19. Remedies for Underloads Acquire more work Pull work ahead that is scheduled for later time periods Reduce normal capacity

  20. Remedies for Overloads Eliminate unnecessary requirements Reroute jobs to alternative machines or work centers Split lots between two or more machines Increase normal capacity Subcontract Increase the efficiency of the operation Push work back to later time periods Revise master schedule

  21. 120 – 110 – 100 – 90 – 80 – 70 – 60 – 50 – 40 – 30 – 20 – 10 – 0 – Work an extra shift Hours of capacity Push back Pull ahead Push back Overtime Normal capacity 1 2 3 4 5 6 Time (weeks) Adjusted Load Profile

  22. Chapter 16 Scheduling

  23. Scheduling • Specifies when labor, equipment, facilities are needed to produce a product or provide a service • Last stage of planning before production occurs

  24. Scheduling by Process Type • Process Industry • Linear programming • EOQ with noninstantaneous replenishment • Mass Production • Assembly line balancing • Project • Project -scheduling techniques (PERT, CPM)

  25. Objectives in Scheduling • Meet customer due dates • Minimize job lateness • Minimize response time • Minimize completion time • Minimize time in the system • Minimize overtime • Maximize machine or labor utilization • Minimize idle time • Minimize work-in-process inventory • Efficiency

  26. Shop Floor Control Scheduling and monitoring day to day production of a job Loading - Check availability of material, machines & labor Sequencing - Release work orders to shop & issue dispatch lists for individual machines Monitoring - Maintain progress reports on each job until it is complete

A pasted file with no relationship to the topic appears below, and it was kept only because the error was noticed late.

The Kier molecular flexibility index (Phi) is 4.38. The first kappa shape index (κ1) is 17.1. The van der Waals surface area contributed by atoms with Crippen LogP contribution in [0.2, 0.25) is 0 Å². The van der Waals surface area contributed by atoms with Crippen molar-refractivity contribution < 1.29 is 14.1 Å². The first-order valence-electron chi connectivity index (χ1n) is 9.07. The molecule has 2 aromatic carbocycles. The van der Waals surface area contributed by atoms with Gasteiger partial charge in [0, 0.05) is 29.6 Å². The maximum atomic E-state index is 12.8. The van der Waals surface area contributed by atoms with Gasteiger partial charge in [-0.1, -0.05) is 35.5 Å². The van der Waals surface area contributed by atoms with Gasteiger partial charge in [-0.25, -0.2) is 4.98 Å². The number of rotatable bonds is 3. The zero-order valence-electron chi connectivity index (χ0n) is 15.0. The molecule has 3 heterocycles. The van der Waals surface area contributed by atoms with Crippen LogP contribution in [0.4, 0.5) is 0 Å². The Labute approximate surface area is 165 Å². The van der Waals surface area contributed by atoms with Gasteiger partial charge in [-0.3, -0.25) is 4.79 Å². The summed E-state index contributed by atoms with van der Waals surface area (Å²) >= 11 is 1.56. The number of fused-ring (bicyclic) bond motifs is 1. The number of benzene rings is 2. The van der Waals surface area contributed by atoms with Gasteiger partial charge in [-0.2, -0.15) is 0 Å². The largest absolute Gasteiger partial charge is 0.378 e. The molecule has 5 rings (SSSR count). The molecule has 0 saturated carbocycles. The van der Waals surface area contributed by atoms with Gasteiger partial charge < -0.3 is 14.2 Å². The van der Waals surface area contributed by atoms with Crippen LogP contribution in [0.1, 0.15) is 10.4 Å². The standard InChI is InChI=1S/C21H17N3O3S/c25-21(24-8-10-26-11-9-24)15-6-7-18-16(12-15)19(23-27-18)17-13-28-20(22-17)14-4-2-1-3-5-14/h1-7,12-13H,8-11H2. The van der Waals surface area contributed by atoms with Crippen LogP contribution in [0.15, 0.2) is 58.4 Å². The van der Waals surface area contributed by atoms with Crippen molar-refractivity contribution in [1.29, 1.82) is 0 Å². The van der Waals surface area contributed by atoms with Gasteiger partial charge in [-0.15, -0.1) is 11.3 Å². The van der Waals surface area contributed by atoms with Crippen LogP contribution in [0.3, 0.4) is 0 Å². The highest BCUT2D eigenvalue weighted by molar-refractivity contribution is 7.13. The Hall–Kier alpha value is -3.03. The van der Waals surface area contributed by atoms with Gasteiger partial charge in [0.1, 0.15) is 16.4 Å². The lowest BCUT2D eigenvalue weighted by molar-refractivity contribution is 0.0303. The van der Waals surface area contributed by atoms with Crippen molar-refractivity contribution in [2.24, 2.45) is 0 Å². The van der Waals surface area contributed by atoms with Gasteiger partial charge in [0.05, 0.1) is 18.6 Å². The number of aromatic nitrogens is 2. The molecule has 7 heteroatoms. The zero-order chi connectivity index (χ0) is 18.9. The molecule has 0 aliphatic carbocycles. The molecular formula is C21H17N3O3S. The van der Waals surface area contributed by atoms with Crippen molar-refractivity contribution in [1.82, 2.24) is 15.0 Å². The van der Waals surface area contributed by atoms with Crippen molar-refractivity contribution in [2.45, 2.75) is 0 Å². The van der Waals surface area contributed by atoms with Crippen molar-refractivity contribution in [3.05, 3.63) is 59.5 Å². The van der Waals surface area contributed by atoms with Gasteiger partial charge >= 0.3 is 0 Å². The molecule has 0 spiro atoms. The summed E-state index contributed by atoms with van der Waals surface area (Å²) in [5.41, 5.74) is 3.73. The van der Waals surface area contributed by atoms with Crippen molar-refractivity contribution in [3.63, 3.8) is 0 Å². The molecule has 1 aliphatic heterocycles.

27. Loading • Allocate work to machines (resources) • Perform work on most efficient resources • Use assignment method of linear programming to determine allocation

  28. Sequencing • Prioritize jobs assigned to a resource • If no order specified use first-come first-served (FCFS) • Many other sequencing rules exist • Each attempts to achieve to an objective

  29. Sequencing Rules • FCFS - first-come, first-served • LCFS - last come, first served • DDATE - earliest due date • CUSTPR - highest customer priority • SETUP - similar required setups • SLACK - smallest slack • CR - critical ratio • SPT - shortest processing time • LPT - longest processing time

  30. CR considers both time and work remaining CR = = If CR > 1, job ahead of schedule If CR < 1, job behind schedule If CR = 1, job on schedule time remaining due date - today’s date work remaining remaining processing time Critical Ratio Rule Ties scheduling to Gantt Chart or PERT/CPM and project crashing

  31. Sequencing Jobs Through Many Machines/Processes • Facility is dynamic, new jobs added • Develop global sequencing rules • First-in-system, first-served (FISFS) • Work-in-next-queue (WINQ) • Fewest # remaining operations (NOPN) • Slack per remaining operation (S/OPN) • Remaining work (RWK) • Study system via simulation

  32. Monitoring • Gantt Chart • Shows both planned and completed activities against a time scale • Input / Output Control • Monitors the input and output from each work center

  33. Advanced Planning and Scheduling Systems • Infinite - assumes infinite capacity • Loads without regard to capacity • Then levels the load and sequences jobs • Finite - assumes finite (limited) capacity • Sequences jobs as part of the loading decision • Resources are never loaded beyond capacity